Hospitalization rate by age for B.C. residents who are infected with COVID-19 after receiving two doses of vaccine during the fourth wave of the pandemic that began this summer. (B.C. Centre for Disease Control)

Hospitalization rate by age for B.C. residents who are infected with COVID-19 after receiving two doses of vaccine during the fourth wave of the pandemic that began this summer. (B.C. Centre for Disease Control)

COVID-19 booster shot to be available to all British Columbians 12 and older by May 2022

Starts with elderly, Indigenous communities, registration needed

B.C.’s health ministry is beginning to offer third doses of COVID-19 vaccine, starting with seniors, Indigenous people and other high-risk groups and moving to the general population in an age-based system starting in January.

Third doses have already begun for seniors in long-term care and will continue with older people in the community, starting with people aged 70 and older by December. Public health data are showing “breakthrough” infections increase with age among people who have received two doses. Indigenous communities and higher-risk people are to be offered third shots for all age groups.

Registration will be required for second and third doses as the vaccination effort moves away from drop-in clinics, except for those who are receiving first doses. Pharmacies will be participating in the third dose program, which will use messenger RNA vaccines produced by Pfizer and Moderna, including for those who received AstraZeneca vaccine for their initial immunization.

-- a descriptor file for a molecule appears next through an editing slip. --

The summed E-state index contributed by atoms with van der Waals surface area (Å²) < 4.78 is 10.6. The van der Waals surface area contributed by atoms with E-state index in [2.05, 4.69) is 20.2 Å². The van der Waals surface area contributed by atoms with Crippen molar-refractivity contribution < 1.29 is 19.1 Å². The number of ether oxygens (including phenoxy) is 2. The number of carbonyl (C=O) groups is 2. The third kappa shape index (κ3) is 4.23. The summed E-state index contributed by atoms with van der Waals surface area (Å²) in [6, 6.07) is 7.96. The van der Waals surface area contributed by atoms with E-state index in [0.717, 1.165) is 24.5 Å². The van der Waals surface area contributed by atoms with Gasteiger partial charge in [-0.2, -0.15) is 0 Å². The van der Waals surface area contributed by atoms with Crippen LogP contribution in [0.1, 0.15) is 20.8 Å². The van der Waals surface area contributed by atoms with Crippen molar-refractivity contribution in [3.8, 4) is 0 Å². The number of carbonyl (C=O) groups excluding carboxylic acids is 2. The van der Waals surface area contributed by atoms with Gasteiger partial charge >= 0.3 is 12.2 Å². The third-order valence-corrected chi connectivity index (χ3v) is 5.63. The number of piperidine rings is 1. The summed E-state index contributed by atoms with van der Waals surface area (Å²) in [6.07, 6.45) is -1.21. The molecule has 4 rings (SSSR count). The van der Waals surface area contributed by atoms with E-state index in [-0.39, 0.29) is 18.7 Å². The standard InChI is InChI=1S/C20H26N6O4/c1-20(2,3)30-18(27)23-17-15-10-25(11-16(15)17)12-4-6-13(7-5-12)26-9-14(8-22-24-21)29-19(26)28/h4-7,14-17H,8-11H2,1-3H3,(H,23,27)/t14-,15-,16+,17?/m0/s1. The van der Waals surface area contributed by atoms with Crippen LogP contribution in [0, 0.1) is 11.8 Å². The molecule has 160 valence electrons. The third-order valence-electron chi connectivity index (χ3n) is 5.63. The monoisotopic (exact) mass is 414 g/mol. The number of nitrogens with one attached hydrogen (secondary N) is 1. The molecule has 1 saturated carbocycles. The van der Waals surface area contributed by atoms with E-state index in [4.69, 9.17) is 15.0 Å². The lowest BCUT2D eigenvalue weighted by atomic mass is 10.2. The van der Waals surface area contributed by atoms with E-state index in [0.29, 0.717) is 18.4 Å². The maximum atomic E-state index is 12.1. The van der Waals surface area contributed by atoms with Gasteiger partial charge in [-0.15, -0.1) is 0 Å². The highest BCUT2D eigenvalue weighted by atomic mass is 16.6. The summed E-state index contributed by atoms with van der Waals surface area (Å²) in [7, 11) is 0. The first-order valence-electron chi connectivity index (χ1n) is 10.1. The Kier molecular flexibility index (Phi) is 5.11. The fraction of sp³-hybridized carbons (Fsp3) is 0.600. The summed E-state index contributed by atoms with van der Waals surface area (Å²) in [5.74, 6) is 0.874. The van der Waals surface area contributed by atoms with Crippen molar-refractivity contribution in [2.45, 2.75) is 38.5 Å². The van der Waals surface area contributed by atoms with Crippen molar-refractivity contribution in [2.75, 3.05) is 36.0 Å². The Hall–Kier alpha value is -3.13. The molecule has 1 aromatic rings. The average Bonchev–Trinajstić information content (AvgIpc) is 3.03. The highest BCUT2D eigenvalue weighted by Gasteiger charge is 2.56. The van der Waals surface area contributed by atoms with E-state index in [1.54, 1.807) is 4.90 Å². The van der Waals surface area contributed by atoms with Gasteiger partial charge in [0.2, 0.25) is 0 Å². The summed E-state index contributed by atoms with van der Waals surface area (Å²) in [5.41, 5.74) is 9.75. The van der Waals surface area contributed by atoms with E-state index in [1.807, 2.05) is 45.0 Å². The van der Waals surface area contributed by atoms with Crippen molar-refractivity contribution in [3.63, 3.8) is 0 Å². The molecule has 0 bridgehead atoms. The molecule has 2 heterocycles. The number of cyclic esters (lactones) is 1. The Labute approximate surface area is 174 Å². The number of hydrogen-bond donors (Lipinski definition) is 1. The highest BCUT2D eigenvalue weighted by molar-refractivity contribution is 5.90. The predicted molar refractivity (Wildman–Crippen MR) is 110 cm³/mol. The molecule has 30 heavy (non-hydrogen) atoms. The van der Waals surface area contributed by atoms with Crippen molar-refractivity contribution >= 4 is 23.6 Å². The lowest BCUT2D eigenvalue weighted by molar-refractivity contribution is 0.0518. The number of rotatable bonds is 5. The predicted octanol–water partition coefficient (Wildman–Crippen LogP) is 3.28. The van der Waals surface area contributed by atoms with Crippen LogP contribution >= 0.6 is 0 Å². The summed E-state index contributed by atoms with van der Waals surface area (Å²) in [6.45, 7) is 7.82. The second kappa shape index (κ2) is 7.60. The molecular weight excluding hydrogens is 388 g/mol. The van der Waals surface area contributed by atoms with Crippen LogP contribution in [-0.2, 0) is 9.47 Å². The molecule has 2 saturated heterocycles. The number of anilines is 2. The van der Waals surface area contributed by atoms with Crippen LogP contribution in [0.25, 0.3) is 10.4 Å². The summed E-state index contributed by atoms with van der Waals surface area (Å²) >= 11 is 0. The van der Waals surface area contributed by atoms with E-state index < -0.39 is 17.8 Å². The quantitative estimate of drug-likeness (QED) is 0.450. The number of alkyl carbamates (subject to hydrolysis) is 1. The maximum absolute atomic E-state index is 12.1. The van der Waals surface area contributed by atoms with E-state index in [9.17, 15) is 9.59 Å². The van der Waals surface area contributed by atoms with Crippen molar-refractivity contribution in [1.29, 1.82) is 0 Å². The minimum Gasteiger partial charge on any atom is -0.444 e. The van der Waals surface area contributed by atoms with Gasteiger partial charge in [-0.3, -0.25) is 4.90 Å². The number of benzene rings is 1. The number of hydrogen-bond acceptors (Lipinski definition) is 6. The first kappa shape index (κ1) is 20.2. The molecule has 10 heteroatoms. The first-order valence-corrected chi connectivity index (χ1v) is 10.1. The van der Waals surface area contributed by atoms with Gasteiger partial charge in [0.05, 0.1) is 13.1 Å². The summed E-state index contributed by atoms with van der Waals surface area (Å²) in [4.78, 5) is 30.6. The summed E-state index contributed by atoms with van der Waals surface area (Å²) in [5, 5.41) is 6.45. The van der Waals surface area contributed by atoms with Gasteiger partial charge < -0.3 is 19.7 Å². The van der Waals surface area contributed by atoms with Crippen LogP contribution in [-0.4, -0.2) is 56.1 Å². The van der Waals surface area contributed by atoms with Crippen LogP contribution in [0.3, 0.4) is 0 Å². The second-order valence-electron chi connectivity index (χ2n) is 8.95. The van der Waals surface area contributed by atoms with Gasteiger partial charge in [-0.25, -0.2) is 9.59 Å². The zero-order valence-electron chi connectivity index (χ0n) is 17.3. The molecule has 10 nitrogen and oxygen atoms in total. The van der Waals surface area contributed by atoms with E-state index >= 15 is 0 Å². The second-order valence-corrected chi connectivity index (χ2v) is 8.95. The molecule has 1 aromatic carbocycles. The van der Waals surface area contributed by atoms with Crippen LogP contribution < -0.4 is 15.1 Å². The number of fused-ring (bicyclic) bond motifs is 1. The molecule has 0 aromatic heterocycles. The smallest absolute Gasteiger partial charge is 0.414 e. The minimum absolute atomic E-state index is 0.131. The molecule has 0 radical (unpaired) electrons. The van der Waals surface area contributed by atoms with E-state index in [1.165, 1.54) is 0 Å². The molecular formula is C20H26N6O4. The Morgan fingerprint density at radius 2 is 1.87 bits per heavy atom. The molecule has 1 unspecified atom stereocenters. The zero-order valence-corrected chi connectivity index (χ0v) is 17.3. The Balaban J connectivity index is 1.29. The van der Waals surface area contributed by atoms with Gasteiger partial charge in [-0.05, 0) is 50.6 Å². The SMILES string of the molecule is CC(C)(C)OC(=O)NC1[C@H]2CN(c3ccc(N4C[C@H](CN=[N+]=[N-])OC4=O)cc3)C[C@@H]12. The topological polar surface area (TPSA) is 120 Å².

B.C. health authorities continue to operate scheduled appointment and walk-in COVID-19 vaccination clinics around the province. A list of clinic locations and hours by region can be found here. Registration and booking appointments in B.C. can be done here, or by calling 1-833-838-2323 between 7 a.m. and 7 p.m. seven days a week.

In January, third doses will be offered to health care workers in acute and long-term care as well as community health facilities. Third doses will not be required for access to restaurants, theatres and other public spaces that require the B.C. vaccine card.

Provincial health officer Dr. Bonnie Henry said Oct. 26 the effectiveness of vaccines is declining gradually over time, and the longer interval between doses that B.C. used is showing better effectiveness than in countries such as the U.S. and Israel where doses were delivered according to the original manufacturers’ guidelines. For healthy people living in the community, the plan is to deliver third doses six to eight months after the second dose.

RELATED: Air Canada begins offering COVID-19 self-testing kits

RELATED: B.C.’s COVID-19 infection rate starting to decline


@tomfletcherbc
tfletcher@blackpress.ca

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